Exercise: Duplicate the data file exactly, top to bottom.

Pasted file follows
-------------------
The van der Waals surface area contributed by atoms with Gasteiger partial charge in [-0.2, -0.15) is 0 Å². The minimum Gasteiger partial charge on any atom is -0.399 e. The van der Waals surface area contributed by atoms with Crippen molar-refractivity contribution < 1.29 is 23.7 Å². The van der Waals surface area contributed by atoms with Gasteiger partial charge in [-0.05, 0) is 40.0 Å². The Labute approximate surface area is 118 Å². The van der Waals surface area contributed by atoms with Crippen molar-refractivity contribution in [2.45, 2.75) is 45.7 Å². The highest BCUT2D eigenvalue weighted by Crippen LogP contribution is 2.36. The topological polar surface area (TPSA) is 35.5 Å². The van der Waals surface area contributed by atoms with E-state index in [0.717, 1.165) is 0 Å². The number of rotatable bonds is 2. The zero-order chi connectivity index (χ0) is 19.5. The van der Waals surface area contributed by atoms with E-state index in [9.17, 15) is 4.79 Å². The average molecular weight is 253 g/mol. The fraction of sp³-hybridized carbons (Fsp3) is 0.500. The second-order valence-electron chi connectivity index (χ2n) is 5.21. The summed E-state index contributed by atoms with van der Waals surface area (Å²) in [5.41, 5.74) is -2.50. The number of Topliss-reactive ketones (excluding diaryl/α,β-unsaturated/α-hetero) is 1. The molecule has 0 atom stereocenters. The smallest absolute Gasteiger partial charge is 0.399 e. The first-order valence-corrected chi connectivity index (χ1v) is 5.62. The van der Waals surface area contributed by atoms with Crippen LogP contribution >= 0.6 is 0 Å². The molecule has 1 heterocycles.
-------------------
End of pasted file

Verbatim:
The van der Waals surface area contributed by atoms with Gasteiger partial charge in [-0.2, -0.15) is 0 Å². The minimum Gasteiger partial charge on any atom is -0.399 e. The van der Waals surface area contributed by atoms with Crippen molar-refractivity contribution < 1.29 is 23.7 Å². The van der Waals surface area contributed by atoms with Gasteiger partial charge in [-0.05, 0) is 40.0 Å². The Labute approximate surface area is 118 Å². The van der Waals surface area contributed by atoms with Crippen molar-refractivity contribution in [2.45, 2.75) is 45.7 Å². The highest BCUT2D eigenvalue weighted by Crippen LogP contribution is 2.36. The topological polar surface area (TPSA) is 35.5 Å². The van der Waals surface area contributed by atoms with E-state index in [0.717, 1.165) is 0 Å². The number of rotatable bonds is 2. The zero-order chi connectivity index (χ0) is 19.5. The van der Waals surface area contributed by atoms with E-state index in [9.17, 15) is 4.79 Å². The average molecular weight is 253 g/mol. The fraction of sp³-hybridized carbons (Fsp3) is 0.500. The second-order valence-electron chi connectivity index (χ2n) is 5.21. The summed E-state index contributed by atoms with van der Waals surface area (Å²) in [5.41, 5.74) is -2.50. The number of Topliss-reactive ketones (excluding diaryl/α,β-unsaturated/α-hetero) is 1. The molecule has 0 atom stereocenters. The smallest absolute Gasteiger partial charge is 0.399 e. The first-order valence-corrected chi connectivity index (χ1v) is 5.62. The van der Waals surface area contributed by atoms with Crippen LogP contribution >= 0.6 is 0 Å². The molecule has 1 heterocycles.